Archive for “Backside” Tag

Youth Conditioning Programs Using Ropes & Tires

 

IYCA Expert Dave Gleason Explains How To Develop Youth Conditioning Programs Using Unconventional Methods

 

youth conditioning programs

As long as your programming has developmental justification that points pack to the required elements of the IYCA system…everything is in bounds!

This includes tires and battle ropes. Many of our AR franchise partners are co branded or are also a Fitness Revolution Franchisee as well. That said, many of our trainers and coaches have experience with large tractor tires and battle ropes. With safety mechanisms in place, very effective and fun activities can be implemented in your youth conditioning programs for 6-9 (Discovery) and 10-13 (Exploration) sessions.

Here are a few examples of youth conditioning programs to get your creative juices flowing:

1. Team Tire Flip.

youth conditioning programs

Even with a 500+ pound tire if you orientate your young athletes well and put yourself in a position to effective spot this activity, this is a very safe team building and exercise. Systemic strength, object manipulation, and cooperation are all aspects of this fun drill.

Have your athletes form a semi circle around the backside of the tire. Cue them to keep their toes close to the tire, and keep their eyes up as they place their hands underneath the tire. “On a count of three we all lift and drive the tire forward.”

2. Team Tire Drag (Pull).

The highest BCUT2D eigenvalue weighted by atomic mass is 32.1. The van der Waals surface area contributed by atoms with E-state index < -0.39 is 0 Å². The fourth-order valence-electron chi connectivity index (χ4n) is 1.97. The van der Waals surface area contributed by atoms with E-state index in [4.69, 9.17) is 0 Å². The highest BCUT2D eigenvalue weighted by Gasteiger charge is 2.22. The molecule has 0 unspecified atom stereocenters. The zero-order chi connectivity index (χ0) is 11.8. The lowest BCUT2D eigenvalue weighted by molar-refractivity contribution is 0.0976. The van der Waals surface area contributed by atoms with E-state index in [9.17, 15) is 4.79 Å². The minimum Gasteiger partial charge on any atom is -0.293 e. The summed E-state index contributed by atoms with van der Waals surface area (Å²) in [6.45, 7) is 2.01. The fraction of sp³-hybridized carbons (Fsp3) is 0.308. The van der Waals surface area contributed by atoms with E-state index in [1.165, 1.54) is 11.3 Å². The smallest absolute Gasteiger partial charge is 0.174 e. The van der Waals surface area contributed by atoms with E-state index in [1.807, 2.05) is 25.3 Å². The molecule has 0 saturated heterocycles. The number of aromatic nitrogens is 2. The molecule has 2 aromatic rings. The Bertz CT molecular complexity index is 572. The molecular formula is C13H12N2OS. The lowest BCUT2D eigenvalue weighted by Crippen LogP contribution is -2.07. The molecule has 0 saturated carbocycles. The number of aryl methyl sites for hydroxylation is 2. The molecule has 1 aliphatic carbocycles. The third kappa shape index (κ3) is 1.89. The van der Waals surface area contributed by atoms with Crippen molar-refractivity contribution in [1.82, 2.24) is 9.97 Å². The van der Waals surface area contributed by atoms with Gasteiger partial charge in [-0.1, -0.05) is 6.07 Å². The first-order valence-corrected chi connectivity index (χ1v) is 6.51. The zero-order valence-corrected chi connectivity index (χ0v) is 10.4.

This systemic strength pulling activity is an adventurous variation of tug o war.

Place a battle rope through the middle of a large tire so there are two equal lengths of rope to pull on. Place your athletes evenly on each length of rope. On your command your athletes will pull and drag the tire to a designated area or length.

You can add variation and problem solving by experimenting with how many athletes you can take off of pulling duties to sit on the tire with the remaining athletes still able to move the tire. Then experiment with different kids on the tire vs. pulling.

youth conditioning programs

3. Angry Monkeys.

This super fun exercise is a battle rope wave drill masked by as silly name and animation during the movement. Straight from the brain of Autism Fitness Expert, Eric Chessen, the set up virtually the same depending on the age and size of the athletes. Your 6-9 year old athletes will do well with a single rope wave. A mature 12 or 13 year old will handle a rope end in each hand with no problem. A 40 foot, 1.5 inch in diameter, rope works very well.

Instruct your athletes to act like an angry monkey with the rope end in their hands while making a wave in the rope. Let them make “angry monkey” noises. 10-20 seconds of work is optimal depend on the age of the athletes in your group.

4. Battle Rope Relay.

youth conditioning programs

Object manipulation, cooperation, spatial awareness systemic strength and kinesthetic differentiation are included in the benefits of this game.